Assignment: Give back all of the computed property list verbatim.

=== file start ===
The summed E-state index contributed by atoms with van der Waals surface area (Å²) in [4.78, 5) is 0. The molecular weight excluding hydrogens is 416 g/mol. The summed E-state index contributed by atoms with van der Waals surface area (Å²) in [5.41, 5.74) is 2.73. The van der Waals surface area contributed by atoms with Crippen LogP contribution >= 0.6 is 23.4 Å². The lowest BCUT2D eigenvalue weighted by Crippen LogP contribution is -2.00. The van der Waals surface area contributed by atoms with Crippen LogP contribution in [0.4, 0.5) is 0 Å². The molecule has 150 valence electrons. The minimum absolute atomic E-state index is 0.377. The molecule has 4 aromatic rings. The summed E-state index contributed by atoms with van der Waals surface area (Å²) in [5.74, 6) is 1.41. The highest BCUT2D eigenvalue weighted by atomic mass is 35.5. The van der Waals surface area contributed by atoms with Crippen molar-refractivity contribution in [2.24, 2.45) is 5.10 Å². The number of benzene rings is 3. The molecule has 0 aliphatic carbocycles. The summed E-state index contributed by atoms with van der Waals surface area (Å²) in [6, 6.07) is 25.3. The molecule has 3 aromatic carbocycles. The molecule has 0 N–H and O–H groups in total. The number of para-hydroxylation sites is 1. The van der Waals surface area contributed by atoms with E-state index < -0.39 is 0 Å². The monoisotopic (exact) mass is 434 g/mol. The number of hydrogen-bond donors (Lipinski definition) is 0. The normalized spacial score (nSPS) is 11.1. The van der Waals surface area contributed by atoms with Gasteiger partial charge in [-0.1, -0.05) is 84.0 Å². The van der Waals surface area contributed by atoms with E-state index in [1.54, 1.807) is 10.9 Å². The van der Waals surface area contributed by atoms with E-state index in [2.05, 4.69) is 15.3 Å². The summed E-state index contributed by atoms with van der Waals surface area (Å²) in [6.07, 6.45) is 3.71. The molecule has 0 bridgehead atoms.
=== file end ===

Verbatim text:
The summed E-state index contributed by atoms with van der Waals surface area (Å²) in [4.78, 5) is 0. The molecular weight excluding hydrogens is 416 g/mol. The summed E-state index contributed by atoms with van der Waals surface area (Å²) in [5.41, 5.74) is 2.73. The van der Waals surface area contributed by atoms with Crippen LogP contribution >= 0.6 is 23.4 Å². The lowest BCUT2D eigenvalue weighted by Crippen LogP contribution is -2.00. The van der Waals surface area contributed by atoms with Crippen LogP contribution in [0.4, 0.5) is 0 Å². The molecule has 150 valence electrons. The minimum absolute atomic E-state index is 0.377. The molecule has 4 aromatic rings. The summed E-state index contributed by atoms with van der Waals surface area (Å²) in [5.74, 6) is 1.41. The highest BCUT2D eigenvalue weighted by atomic mass is 35.5. The van der Waals surface area contributed by atoms with Crippen molar-refractivity contribution in [2.24, 2.45) is 5.10 Å². The number of benzene rings is 3. The molecule has 0 aliphatic carbocycles. The summed E-state index contributed by atoms with van der Waals surface area (Å²) in [6, 6.07) is 25.3. The molecule has 3 aromatic carbocycles. The molecule has 0 N–H and O–H groups in total. The number of para-hydroxylation sites is 1. The van der Waals surface area contributed by atoms with E-state index < -0.39 is 0 Å². The monoisotopic (exact) mass is 434 g/mol. The number of hydrogen-bond donors (Lipinski definition) is 0. The normalized spacial score (nSPS) is 11.1. The van der Waals surface area contributed by atoms with Gasteiger partial charge in [-0.1, -0.05) is 84.0 Å². The van der Waals surface area contributed by atoms with E-state index in [1.54, 1.807) is 10.9 Å². The van der Waals surface area contributed by atoms with E-state index in [2.05, 4.69) is 15.3 Å². The summed E-state index contributed by atoms with van der Waals surface area (Å²) in [6.07, 6.45) is 3.71. The molecule has 0 bridgehead atoms.